The taxi-brousse journey was considerably less uncomfortable than I had been led to expect. Passengers were seated three across, leaving enough room to not feel cramped. One could read or even sleep. Due to the twists and turns in the RN7 road, and the consequent slow speeds, it took us all day to cover the 300-some kilometres to Antananarivo. We finally arrived at 1730, though we spent the last half hour stuck in the kind of traffic jam typical of the capital. Arriving at Tana’s taxi-brousse station was extremely unpleasant, with a large crowd of impoverished men trying to get work as porters, who would grab our panniers and try to carry them off for us in spite of our refusals. Luckily, we had just enough time to cycle up to the Academy of Free Travel’s base in the north of the city before it got dark – being outside at night in Antananarivo is not advised.

There was a brief reunion with those acquaintances of ours who were in Antananarivo at the time. The next morning, we set off for the point decided on for the New Year’s gathering, near the village of Andasibe. We left the house at the unusually late hour of 0700, leisurely walked across town to the eastbound taxi-brousse station, and paid 5,000 ariary each for the three-hour journey to Moramanga.Some Russian travellers among Malagasy in a cramped taxi-brousse There, we switched to a local bus (paying another 2,000 ariary) and after another hour of travel were dropped off in front of Andasibe’s train station.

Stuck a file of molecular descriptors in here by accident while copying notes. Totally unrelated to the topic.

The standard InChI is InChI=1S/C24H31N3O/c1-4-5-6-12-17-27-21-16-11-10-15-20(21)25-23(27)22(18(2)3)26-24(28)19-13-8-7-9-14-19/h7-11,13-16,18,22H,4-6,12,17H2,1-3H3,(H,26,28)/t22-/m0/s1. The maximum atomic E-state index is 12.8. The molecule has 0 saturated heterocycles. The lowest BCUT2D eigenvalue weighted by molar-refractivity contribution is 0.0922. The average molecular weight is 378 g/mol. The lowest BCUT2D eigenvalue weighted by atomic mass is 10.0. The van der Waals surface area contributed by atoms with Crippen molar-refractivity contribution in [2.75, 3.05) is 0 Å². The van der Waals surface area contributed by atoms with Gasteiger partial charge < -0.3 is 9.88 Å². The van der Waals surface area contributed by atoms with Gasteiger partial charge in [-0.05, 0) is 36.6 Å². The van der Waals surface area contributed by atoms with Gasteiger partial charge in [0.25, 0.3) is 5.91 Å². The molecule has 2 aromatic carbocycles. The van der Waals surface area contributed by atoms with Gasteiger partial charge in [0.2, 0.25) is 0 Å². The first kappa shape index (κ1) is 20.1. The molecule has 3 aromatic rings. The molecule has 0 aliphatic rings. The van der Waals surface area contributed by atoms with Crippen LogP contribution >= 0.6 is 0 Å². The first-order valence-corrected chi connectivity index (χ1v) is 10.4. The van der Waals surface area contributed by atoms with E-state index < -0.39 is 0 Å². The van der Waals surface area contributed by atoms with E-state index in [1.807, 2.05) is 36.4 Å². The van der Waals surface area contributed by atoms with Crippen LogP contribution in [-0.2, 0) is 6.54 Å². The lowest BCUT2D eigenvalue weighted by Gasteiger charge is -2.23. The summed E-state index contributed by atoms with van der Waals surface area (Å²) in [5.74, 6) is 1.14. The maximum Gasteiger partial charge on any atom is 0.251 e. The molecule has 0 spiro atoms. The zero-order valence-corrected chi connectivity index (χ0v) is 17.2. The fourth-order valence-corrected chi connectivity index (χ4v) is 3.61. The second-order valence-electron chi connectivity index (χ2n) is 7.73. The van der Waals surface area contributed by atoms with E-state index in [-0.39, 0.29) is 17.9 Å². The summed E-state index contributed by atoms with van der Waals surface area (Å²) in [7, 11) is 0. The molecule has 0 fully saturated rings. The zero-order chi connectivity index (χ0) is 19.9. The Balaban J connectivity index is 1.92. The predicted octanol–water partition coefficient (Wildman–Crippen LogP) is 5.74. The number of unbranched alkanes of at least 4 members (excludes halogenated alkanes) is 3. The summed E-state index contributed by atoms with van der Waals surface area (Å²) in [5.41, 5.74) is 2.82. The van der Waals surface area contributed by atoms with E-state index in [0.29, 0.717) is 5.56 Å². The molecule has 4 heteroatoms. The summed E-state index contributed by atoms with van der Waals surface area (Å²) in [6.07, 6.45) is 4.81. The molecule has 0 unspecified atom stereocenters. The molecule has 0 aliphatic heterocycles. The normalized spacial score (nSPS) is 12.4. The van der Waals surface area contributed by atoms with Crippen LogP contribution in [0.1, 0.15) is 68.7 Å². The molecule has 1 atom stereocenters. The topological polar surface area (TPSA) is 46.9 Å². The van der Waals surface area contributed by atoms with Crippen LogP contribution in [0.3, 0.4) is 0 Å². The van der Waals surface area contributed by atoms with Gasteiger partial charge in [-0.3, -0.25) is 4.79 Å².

Some of the gang had already been here and knew of a nearby place along the railway where we could all pitch our tents and make a campfire.The engine of a train standing on railroad tracks The railway divided us from the Andasibe National Park. While some of the Academy of Free Travel members had been hitchhiking around the island, others had learned that trains were an interesting way to get around, including for free: the freight trains here typically attract some locals, who are tolerated by the rail company as long as they are discreet, so no reason some of us couldn’t try it as well. Indeed, we were waiting for another group to join us that evening off a westbound train.